How To Stay Healthy If You Sit For Long Periods Of Time

As a population, we are inherently less mobile than we used to be. Many of us have exchanged the manual work of our ancestors for more sedentary professions that involve sitting at a desk or being behind the wheel. It is inevitable that this will have an adverse effect on our health, so what can we do to combat this?

We all know that exercise is good for us, but what are we supposed to do if our jobs keep us sat in one place for long periods of time? Here, Andrea Easton, Head of Finance and Operations at Fleet Ex, look at the problems that sitting for too long can bring as well as ways to work around this and ensure that you can look after your health no matter what job you do.

The Dangers Of Sitting Still

You won’t find it on many death certificates, but physical inactivity is actually the fourth largest cause of death and disability in the UK. There are a whole range of conditions that can be brought on or exaggerated by a lack of activity, including a 112% increased risk of diabetes, a 147% increased risk of cardiovascular death and a 49% risk of all-cause mortality. These are not the only conditions that you might suffer from, as long-term sitters also fall victim to back, neck and leg pain, sleep apnoea, premature ageing, deep vein thrombosis, blood clots, strokes and mental health conditions.

The reason that sitting still is so bad for you is because you add a static load to your musculoskeletal system, and this prevents the effective circulation of the blood around the body. If you are not sat correctly, you can also put additional pressure on other areas of your body such as your back or legs so thinking about your posture is also important. It can also lead to a build-up of fluid and peaking blood glucose levels which contribute to obesity.

How To Combat Inactivity

The obvious solution to combatting inactivity is to move more, so it’s easy to fall into the trap of thinking a couple of gym sessions each week are going to do enough. If you want to fight the effects of sitting still effectively then you need to ensure that you are trying to move around every 30 minutes or so. This doesn’t need to be a full workout, and what you do will vary according to your situation, but it can prevent many of the health risks associated with being sedentary.

Ideally, we need to spend 20 minutes per day being active, although few of us actually do this. By breaking this up into regular chunks, it is much easier to work into a daily routine and feels far more achievable. One way to add activity into your day is to think about how you get to work.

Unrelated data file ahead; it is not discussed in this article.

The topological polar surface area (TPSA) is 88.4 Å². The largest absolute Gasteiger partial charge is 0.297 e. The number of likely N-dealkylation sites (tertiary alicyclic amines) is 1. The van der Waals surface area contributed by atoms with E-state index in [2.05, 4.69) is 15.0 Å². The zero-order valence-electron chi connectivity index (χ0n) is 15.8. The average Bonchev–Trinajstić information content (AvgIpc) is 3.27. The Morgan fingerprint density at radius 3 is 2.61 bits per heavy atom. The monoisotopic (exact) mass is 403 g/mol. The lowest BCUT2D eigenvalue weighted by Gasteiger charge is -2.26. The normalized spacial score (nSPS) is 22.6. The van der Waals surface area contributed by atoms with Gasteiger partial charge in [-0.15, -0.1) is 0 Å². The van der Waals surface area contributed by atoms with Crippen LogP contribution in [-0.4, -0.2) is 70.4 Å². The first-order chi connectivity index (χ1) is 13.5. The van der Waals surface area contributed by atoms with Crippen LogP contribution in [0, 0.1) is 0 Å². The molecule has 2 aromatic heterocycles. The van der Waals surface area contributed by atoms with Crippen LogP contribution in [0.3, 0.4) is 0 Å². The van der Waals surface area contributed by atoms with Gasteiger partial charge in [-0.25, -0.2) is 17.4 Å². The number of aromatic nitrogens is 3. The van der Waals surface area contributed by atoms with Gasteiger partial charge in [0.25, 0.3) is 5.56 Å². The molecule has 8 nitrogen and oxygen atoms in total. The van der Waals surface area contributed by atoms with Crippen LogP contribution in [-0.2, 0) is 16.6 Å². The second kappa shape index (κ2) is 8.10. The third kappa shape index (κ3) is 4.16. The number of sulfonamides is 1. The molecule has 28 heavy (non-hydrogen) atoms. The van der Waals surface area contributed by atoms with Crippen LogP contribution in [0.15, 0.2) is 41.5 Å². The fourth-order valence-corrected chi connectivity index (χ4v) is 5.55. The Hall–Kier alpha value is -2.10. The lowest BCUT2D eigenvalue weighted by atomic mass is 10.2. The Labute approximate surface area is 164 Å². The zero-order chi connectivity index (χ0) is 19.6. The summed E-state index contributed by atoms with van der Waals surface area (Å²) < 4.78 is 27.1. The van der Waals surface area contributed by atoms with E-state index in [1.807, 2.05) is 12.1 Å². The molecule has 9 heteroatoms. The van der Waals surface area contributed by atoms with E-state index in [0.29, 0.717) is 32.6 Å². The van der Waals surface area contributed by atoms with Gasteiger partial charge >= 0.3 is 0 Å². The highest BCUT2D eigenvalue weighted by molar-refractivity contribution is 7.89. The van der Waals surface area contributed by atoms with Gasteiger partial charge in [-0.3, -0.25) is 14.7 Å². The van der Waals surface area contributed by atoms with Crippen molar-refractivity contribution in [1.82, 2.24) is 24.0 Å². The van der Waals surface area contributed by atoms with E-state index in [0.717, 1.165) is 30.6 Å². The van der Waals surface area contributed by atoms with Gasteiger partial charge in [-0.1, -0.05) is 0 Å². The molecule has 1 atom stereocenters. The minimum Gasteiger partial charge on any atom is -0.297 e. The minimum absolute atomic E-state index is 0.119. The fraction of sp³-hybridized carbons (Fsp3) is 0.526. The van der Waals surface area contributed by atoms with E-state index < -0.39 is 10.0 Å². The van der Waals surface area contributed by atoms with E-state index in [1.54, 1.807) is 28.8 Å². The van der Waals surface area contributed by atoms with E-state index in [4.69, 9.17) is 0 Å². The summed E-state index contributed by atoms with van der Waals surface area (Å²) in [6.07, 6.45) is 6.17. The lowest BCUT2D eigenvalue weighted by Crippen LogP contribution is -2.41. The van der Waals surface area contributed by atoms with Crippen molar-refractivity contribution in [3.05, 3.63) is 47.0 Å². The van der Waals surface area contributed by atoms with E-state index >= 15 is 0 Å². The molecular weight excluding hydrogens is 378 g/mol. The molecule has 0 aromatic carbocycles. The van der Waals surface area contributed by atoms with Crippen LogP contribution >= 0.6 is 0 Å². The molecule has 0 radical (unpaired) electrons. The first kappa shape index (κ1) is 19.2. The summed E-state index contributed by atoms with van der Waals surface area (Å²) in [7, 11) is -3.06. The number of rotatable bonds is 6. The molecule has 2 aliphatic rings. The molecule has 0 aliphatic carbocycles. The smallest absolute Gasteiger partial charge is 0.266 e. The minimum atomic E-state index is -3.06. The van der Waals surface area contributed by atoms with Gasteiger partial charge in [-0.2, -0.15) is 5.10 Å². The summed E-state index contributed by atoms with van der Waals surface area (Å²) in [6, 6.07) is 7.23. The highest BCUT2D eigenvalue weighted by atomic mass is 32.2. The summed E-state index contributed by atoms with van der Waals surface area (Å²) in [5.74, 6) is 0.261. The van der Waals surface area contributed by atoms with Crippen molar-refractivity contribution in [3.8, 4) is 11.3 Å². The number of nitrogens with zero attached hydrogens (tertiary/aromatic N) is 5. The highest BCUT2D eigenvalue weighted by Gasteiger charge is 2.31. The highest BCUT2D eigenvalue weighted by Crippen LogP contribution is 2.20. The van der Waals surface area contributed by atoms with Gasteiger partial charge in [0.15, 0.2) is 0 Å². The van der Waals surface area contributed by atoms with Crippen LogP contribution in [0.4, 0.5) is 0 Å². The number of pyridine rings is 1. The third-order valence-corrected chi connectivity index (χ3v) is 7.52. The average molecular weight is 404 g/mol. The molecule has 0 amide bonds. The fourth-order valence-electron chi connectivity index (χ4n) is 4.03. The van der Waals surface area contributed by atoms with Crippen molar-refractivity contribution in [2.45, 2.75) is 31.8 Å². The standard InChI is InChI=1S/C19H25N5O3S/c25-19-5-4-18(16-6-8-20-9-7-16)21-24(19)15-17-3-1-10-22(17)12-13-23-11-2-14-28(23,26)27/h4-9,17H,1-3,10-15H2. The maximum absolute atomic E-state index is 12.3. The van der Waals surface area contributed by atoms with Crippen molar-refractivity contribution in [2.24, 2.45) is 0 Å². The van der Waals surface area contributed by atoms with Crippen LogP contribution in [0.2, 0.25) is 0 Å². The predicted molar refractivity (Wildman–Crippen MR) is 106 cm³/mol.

The commute leaves us sat in one place for a long time so getting off the bus a stop early or parking further away can give you just a few minutes of gentle walking that will benefit your muscles, your heart and your mind all before you even start work.

Being Active As A Driver

When you are an HGV driver, it can be much harder to take a break every half an hour. You will be on the road with deadlines to meet and traffic to beat, so pulling over for a walk is unlikely to be an option. However, there are exercises that you can do in your seat when you are parked up or even when sat at the traffic lights.

These exercises can involve muscular contractions that give you a form of resistance without actually having to move. They might seem small but by placing stresses on different muscle groups you can ensure that you give them and your heart a workout.

These exercises can include pressing yourself towards the steering wheel while holding it and pulling back again to activate your back, shoulders and arms. You can help your posture by sitting up as tall as possible and then tucking your chin back or work your core by squeezing your abs to draw your belly button into your spine and hold for 15 to 30 seconds.

Being Active In The Office

Being stuck behind a desk can have a huge impact on your activity levels and it can seem difficult to work exercise into your day without incurring the wrath of your boss. However, regular stretches are a great way to break up the day and keep you healthy. These can be done in your seat, or you could start to work some lunges, quad stretches and arm rotations into your walk to the kitchen.

When you do get a break, try and make full use of it. If you can, try and take a 10-minute walk when you have your lunch, or take the lift instead of the stairs. Stand up desks are becoming increasingly popular and give you the opportunity to shift your weight. You could also add ankle weights to allow you to do effective leg lifts under your desk, or turn typically immobile discussions into walking meetings.

For any sedentary lifestyle, stretching is crucial. You can rotate your neck, pull your shoulder, bend your wrist and pull your chest all whilst sat in your seat. When you do have the freedom to move, you can think about compound exercises such as planks, squats and crunches as well as cardio activities like walking.

As a nation, it is estimated that we spend around 67 hours a week sitting down. That’s three whole days. When you start to think about it in that context, it becomes clear that we need to do something about it, even when our work environment does not necessarily lend itself to being active. A few small changes to a daily routine can have a massive impact on your health and keep many serious conditions at bay no matter what job you do.

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